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In Ford factory visit, he pitches $4 trillion economic agenda

By Jim Tankersley and Neal E. Boudette

© The New York Times Co.

President Joe Biden traveled to Michigan Tuesday to visit the factory where Ford will produce the first electric version of its signature F-150 pickup truck, seeking to harness the horsepower of an American icon as he continues to make the case for his $4 trillion economic agenda.

Biden’s remarks at the Ford Rouge Electric Vehicle Center centered on the hundreds of billions of dollars for domestic manufacturing, electric vehicle deployment and research into emerging technologies such as advanced batteries that are included in the first half of his two part economic agenda.

“My name is Joe Biden,” the president said at the start of his remarks, “and I’m a car guy.”

In a state that helped deliver the White House to Biden last year, after going for former President Donald Trump in 2016, the president pitched the idea that a transition to electric vehicles can position the United States to beat out China in the global automotive market while creating high-paying union jobs. He did so flanked by trucks from the best-selling vehicle line in the country.

“The future of the auto industry is electric,” Biden said. “There’s no turning back.”

“The American auto industry is at a crossroads, and the real question is whether we’ll lead or fall behind in the race to the future,” he said. “Or whether we’ll build these vehicles and the batteries that go in them here in the United States or rely on other countries, or whether the jobs to build these vehicles and batteries are good paying union jobs with benefits, jobs that will sustain and grow the middle class.”

Upon arrival in Michigan, Biden huddled for several minutes with Rep. Rashida Tlaib, a Democrat who has criticized Biden for siding too heavily with Israel in the ongoing conflict with Palestinians in Gaza. Biden singled her out in his remarks.

“I admire your intellect, I admire your passion and I admire your concern for so many other people,” he said. “From my heart, I pray that your grandma and family are well. I promise you that I’m going to do everything to see that they are, on the West Bank. You’re a fighter, and God thank you for being a fighter.”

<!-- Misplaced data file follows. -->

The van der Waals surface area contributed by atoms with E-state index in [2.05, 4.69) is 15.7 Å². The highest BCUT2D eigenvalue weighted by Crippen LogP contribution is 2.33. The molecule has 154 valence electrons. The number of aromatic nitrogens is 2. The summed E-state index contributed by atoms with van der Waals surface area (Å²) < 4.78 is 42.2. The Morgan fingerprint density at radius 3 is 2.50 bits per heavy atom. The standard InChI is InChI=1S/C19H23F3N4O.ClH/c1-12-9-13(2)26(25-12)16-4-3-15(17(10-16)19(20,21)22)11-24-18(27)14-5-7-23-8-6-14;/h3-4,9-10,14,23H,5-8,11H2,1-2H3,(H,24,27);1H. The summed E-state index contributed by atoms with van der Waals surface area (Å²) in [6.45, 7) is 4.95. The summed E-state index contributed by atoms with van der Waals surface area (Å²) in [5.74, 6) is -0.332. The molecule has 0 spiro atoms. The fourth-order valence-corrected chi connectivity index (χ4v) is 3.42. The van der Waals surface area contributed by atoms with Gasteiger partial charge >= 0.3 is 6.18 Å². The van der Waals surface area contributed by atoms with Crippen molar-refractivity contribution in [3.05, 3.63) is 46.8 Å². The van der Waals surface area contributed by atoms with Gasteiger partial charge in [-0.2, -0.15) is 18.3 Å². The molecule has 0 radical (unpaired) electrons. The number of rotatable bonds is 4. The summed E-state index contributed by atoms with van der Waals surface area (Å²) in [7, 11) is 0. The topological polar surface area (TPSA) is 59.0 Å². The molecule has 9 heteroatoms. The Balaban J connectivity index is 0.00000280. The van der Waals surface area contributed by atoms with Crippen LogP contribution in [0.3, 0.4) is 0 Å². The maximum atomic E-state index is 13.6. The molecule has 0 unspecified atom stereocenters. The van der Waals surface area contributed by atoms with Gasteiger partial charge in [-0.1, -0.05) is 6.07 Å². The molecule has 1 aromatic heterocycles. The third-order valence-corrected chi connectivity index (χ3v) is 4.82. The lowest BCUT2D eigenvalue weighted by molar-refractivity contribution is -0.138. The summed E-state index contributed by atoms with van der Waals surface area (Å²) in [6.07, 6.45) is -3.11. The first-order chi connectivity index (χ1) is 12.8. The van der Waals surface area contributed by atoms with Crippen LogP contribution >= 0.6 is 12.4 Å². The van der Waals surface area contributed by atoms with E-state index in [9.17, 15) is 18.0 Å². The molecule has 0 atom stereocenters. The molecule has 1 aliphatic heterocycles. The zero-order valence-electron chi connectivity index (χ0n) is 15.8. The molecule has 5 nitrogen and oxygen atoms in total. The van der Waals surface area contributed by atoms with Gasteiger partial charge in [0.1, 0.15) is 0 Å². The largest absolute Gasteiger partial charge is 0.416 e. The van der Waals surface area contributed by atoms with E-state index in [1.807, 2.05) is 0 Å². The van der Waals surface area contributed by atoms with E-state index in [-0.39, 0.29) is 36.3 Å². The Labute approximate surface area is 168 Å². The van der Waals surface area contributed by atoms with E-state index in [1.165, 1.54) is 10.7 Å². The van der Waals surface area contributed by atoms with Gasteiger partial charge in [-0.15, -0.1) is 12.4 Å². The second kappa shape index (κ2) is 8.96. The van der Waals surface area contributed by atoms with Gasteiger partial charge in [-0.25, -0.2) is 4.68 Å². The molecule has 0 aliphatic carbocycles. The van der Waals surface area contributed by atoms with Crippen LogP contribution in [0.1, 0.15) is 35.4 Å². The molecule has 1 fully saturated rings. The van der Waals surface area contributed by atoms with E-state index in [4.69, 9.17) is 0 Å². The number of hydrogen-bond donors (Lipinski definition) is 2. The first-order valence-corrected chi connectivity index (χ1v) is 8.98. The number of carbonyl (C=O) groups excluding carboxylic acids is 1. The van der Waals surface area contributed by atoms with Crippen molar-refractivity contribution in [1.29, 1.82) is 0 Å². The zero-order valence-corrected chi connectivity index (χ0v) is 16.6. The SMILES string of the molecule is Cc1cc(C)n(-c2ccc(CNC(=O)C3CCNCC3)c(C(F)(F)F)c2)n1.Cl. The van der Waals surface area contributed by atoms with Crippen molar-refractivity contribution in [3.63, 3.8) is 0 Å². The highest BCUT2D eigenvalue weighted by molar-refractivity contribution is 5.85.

Negotiations over a possible bipartisan economic package in Washington — centered on new spending for roads, transit and broadband internet — continued on Capitol Hill even as the president is away.

A group of administration officials, including Transportation Secretary Pete Buttigieg and Commerce Secretary Gina Raimondo, were scheduled to meet with Republicans Tuesday, the White House press secretary, Jen Psaki, told reporters.

The Republicans are expected to give the administration their updated counteroffer to Biden’s infrastructure proposal. Their plan will be significantly smaller than Biden’s and would not be paid for by raising taxes on corporations, as Biden has proposed.

The $2.3 trillion American Jobs Plan, as Biden calls it, focuses heavily on physical infrastructure and federal spending meant to drive the transition to an economy that relies less on fossil fuels to combat climate change.

The arrival of an electric F-150 is an important milestone in the auto industry’s transition to EVs. So far, only Tesla has sold electric models in high volume, but Ford’s F-series trucks make up the top-selling vehicle line in the U.S. Ford typically sells about 900,000 F-series vehicles a year. “We’re not just electrifying fringe vehicles,” the company’s chairman, William C. Ford Jr., said. “The Mustang and the F-150 are the heart of what Ford is.”

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